What appears as a huge win for the Obama administration seems like a big loss to pharmaceutical giants Pfizer Plc and Allergan Plc, as the two firms decided to forego their mammoth $160 billion merger amid increased pressure from the U.S. government.

The cancellation of the deal serves as a significant victory for U.S. President Barack Obama, whose administration has taken on the task of preventing deals such as U.S.-based Pfizer and Ireland-based Allergan's proposed merger, which would result in the American company saving billions of taxes by moving overseas.

Had the deal been successful, Pfizer would have been able to cut its taxes by an estimated $1 billion annually. This is due to the difference in tax rates between the U.S. and Ireland, where Allergan is based. By domiciling in Ireland, Pfizer would have been able to escape a significant portion of its taxes in America, in what is popularly referred to as a tax inversion.

The deal between Pfizer and Allergan first made headlines back in November. Due to both of the companies' massive size, the deal, had it pushed through, would have been the biggest merger in the pharmaceutical world to date.

However, such mergers have been in the sights of the Obama administration for a while. The U.S. government has previously moved to discourage corporate maneuvers that result in tax inversions, culminating in a series of more aggressive and far more expansive rule changes on Monday, which were announced by the U.S. Treasury Department and the Internal Revenue Service.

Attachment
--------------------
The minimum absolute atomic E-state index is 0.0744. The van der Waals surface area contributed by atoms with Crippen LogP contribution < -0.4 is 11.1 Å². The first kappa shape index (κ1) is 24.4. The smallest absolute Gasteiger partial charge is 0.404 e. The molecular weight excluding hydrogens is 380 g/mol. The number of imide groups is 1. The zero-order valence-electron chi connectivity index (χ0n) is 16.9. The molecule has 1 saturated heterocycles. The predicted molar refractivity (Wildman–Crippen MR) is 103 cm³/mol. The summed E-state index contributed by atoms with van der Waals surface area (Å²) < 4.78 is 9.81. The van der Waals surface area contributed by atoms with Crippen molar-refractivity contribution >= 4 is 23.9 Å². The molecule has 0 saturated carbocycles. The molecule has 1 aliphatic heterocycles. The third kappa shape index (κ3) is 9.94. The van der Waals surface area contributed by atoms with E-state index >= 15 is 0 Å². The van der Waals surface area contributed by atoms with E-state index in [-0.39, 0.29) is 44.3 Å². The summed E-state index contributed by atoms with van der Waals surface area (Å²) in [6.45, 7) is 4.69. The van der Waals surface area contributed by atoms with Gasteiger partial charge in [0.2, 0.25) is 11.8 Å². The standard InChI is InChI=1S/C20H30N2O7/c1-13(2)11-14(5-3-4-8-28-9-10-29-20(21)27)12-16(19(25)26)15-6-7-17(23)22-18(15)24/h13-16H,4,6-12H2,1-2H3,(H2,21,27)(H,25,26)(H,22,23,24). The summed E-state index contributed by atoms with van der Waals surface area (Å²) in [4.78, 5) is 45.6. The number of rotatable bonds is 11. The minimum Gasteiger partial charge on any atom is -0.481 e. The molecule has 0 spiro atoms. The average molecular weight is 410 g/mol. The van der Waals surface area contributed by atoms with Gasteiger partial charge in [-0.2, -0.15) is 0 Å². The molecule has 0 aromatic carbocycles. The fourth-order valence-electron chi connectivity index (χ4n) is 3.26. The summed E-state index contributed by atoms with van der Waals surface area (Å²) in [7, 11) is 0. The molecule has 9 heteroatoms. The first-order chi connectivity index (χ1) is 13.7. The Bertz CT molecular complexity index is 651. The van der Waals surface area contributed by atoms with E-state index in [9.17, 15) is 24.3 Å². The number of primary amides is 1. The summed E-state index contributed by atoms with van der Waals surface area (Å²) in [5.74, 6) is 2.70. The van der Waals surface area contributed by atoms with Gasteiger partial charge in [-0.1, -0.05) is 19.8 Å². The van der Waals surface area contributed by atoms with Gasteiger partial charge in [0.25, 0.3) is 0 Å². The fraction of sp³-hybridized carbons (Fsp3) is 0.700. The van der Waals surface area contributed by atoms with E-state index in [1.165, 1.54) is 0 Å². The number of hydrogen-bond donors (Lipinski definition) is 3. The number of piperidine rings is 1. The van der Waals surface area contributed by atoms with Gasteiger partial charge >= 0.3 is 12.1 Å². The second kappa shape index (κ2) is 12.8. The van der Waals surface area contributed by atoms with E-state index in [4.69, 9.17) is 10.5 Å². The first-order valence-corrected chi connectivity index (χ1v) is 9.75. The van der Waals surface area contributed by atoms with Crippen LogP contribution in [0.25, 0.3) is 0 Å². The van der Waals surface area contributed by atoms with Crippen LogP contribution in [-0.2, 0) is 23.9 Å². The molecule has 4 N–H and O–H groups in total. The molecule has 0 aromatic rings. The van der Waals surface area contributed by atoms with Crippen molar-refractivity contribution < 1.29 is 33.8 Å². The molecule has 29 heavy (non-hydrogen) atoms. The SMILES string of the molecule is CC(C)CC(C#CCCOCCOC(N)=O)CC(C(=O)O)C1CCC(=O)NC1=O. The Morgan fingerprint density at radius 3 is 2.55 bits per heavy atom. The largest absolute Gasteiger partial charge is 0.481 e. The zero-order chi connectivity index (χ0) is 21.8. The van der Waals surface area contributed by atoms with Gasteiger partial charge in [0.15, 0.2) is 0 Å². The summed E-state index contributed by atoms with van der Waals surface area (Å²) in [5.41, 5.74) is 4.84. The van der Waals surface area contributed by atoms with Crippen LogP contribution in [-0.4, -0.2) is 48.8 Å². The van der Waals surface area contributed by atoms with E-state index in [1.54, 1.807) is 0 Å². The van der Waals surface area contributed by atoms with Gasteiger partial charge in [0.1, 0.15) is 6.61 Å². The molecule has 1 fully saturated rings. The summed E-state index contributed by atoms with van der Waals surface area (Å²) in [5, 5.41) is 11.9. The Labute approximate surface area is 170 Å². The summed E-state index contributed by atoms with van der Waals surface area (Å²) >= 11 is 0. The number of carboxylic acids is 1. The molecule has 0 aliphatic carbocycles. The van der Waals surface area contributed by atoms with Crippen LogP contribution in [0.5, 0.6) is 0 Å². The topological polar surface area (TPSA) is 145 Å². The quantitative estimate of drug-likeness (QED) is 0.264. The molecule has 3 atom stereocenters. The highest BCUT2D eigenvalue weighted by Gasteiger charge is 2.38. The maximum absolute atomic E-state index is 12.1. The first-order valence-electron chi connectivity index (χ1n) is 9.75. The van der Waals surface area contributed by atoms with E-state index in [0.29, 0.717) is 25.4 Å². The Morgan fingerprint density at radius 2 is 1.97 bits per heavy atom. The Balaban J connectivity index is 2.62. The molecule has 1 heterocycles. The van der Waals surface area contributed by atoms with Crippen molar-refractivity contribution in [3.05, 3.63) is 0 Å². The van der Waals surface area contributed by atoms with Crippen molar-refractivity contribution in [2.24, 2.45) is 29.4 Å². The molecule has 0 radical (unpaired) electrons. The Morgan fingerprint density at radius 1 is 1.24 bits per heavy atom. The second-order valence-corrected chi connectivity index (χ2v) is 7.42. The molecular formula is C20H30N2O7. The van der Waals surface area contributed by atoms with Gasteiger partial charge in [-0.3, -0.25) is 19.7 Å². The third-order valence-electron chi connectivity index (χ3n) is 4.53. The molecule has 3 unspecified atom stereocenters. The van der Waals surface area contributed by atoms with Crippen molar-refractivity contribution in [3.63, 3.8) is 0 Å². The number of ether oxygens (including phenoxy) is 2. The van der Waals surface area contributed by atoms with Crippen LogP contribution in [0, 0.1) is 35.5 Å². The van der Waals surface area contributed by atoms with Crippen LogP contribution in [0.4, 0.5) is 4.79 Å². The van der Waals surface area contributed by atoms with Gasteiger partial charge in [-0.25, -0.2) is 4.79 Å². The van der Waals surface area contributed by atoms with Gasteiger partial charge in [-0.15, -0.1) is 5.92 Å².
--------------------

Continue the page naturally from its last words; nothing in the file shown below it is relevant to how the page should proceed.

With the merger falling into pieces amid increased pressure from the U.S. government, Pfizer would now be compelled to pay Allergan $150 million in order to cover the expenses of the planned merger so far.

Both companies have released announcements about the breakup of the merger, calling the decision a mutual agreement. Ian Read, the Pfizer chairman and chief executive, announced that the intricacies of the merger were scrutinized before the final decision was made.

"Pfizer approached this transaction from a position of strength and viewed the potential combination as an accelerator of existing strategies. We remain focused on continuing to enhance the value of our innovative and established businesses," he said.

Brent Saunders, chief executive of Allergan, stated that though the breakup of the deal was disappointing, the Ireland-based pharmaceutical giant would continue to move forward nonetheless.

"While we are disappointed that the Pfizer transaction will no longer move forward, Allergan is poised to deliver strong, sustainable growth built on a set of powerful attributes," he said.

Shares of Allergan plunged in Tuesday trading, falling 15 percent. Pfizer shares, on the other hand, surged 1.3 percent.